There’s our old friend, and Olympic skip/second-in-waiting, Russ Howard. Russ blew into town Sunday night and is here with his wife Wendy cheering on daughter Ashley, who throws second stones for the identical-twin McGuire sisters representing New Brunswick.
CurlTV is here as well... broadcasting every single draw of this event up to and including the semi-finals, whereupon CBC takes over. Why oh why, dear reader, do you not subscribe to CurlTV?
We’re assuming Chinese is on the menu for dinner tonight. For those who have never curled or spectated in this isolated but warm Northern Ontario curling hotbed, both major city clubs – Port Arthur and Fort William, both co-hosting the Juniors – operate popular Chinese food kitchens. It’s a well-known TBay curling tradition... although it is possible to find a hamburger or sandwich among the fabulous Kung Pao Chicken.
Russ looks relaxed, and there’s no sign of TV cameras setting up for tomorrow’s Canadian Olympic flagbearer announcement
• We’re still awaiting word from the IOC on the fate of Great Britain’s claim to official 1924 Olympic curling gold (and Swedish silver and French bronze). Exhuming ancient documentation obviously takes some time... and it’s not like the Olympic movement isn’t busy, opening the Torino 2006 Olympic Village just two days from now...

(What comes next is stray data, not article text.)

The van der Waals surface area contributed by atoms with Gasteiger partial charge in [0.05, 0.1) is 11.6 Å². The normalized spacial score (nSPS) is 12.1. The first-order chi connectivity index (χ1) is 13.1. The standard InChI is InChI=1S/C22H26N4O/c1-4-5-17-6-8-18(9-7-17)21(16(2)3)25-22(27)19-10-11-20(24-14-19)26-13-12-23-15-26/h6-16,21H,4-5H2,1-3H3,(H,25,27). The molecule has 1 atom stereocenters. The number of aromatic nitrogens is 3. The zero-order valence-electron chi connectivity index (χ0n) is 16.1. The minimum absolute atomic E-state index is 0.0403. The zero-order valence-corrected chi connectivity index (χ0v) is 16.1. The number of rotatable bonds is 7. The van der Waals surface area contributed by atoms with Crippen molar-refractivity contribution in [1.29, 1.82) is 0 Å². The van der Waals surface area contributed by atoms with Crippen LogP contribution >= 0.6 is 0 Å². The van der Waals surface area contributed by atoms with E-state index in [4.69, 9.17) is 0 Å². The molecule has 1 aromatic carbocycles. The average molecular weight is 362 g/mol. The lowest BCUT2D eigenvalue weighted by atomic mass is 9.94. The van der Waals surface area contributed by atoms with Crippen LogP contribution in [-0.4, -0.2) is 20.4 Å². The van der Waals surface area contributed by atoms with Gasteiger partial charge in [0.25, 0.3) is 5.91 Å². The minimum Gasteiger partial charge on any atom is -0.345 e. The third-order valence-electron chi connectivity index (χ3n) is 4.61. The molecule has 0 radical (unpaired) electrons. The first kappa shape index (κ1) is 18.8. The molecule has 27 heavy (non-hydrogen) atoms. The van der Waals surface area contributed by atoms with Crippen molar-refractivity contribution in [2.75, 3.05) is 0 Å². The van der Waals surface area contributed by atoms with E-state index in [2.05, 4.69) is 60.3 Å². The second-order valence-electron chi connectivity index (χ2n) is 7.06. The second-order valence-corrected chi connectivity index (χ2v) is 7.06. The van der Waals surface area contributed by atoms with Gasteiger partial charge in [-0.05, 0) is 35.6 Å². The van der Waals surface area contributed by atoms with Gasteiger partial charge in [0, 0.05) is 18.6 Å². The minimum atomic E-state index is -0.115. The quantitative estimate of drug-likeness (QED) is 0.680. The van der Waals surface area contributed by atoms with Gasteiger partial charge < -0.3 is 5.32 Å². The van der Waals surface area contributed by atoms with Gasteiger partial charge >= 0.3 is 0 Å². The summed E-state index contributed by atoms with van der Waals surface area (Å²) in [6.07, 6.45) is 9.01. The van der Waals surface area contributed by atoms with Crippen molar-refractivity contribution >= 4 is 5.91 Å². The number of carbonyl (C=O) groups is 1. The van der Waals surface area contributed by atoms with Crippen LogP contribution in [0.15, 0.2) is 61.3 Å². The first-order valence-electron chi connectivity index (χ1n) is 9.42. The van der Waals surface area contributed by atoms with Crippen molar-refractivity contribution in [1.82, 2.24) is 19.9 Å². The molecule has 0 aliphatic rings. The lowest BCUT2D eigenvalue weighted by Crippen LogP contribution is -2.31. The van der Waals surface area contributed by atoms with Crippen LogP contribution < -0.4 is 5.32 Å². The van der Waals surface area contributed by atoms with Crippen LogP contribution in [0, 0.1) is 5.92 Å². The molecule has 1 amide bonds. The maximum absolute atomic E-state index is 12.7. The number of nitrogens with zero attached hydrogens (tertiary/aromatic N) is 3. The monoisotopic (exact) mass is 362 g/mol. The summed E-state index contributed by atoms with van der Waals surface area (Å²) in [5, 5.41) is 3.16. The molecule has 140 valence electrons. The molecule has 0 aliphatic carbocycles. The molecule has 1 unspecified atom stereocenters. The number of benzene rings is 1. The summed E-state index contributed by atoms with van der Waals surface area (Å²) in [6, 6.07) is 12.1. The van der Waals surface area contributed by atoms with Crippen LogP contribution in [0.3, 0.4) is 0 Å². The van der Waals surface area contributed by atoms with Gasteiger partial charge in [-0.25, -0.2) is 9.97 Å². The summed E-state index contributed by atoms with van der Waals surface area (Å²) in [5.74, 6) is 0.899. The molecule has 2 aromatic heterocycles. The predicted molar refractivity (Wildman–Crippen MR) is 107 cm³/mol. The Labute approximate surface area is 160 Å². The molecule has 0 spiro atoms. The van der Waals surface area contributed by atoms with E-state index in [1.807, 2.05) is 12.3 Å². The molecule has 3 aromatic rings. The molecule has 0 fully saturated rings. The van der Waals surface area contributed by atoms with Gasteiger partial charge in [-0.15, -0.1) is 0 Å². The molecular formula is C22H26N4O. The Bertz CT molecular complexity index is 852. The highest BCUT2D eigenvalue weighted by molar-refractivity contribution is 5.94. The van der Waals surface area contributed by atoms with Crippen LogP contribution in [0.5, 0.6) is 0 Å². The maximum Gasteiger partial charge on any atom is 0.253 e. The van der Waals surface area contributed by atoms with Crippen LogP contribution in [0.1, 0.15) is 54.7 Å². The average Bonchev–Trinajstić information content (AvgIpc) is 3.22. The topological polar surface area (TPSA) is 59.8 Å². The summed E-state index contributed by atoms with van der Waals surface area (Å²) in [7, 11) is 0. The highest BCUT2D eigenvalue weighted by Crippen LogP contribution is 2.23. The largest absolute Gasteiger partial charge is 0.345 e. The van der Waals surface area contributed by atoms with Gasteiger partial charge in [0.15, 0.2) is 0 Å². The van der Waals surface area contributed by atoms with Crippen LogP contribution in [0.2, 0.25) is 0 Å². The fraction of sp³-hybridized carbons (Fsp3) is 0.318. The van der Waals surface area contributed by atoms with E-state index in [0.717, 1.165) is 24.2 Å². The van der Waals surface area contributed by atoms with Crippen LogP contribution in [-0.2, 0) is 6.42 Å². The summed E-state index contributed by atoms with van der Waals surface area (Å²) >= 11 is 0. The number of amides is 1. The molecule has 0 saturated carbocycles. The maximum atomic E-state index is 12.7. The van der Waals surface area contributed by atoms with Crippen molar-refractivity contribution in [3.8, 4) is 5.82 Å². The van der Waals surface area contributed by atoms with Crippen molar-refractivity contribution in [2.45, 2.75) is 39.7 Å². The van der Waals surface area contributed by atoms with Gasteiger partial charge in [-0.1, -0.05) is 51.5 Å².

• CanRock music magazine Chart
• Great to see a U.S. sports website
• Still with America, here’s a look
• The Olympic features are starting to sprout: here’s one of two
• A whack of women’s provincials are underway this week, including Manitoba, where Kristy Jenion’s third Lisa Roy (see the December issue of TCN) is enjoying a homecoming
• The U.S. national field is set
• This U.S. mag claims to know
• There’s been minor debate in Canada about TV hockey announcers using atypical slang in describing the action; now a player, Paul Kariya, has taken it to the extreme with a bizarro curling reference
• Alberta’s Kia Cup stands to be one humdinger of a tourney
• Finally, a report on Robin Welsh, the son of one of the Scottish curlers involved in the 1924 Olympic hullaballoo, who himself served the sport faithfully for decades until his passing last weekend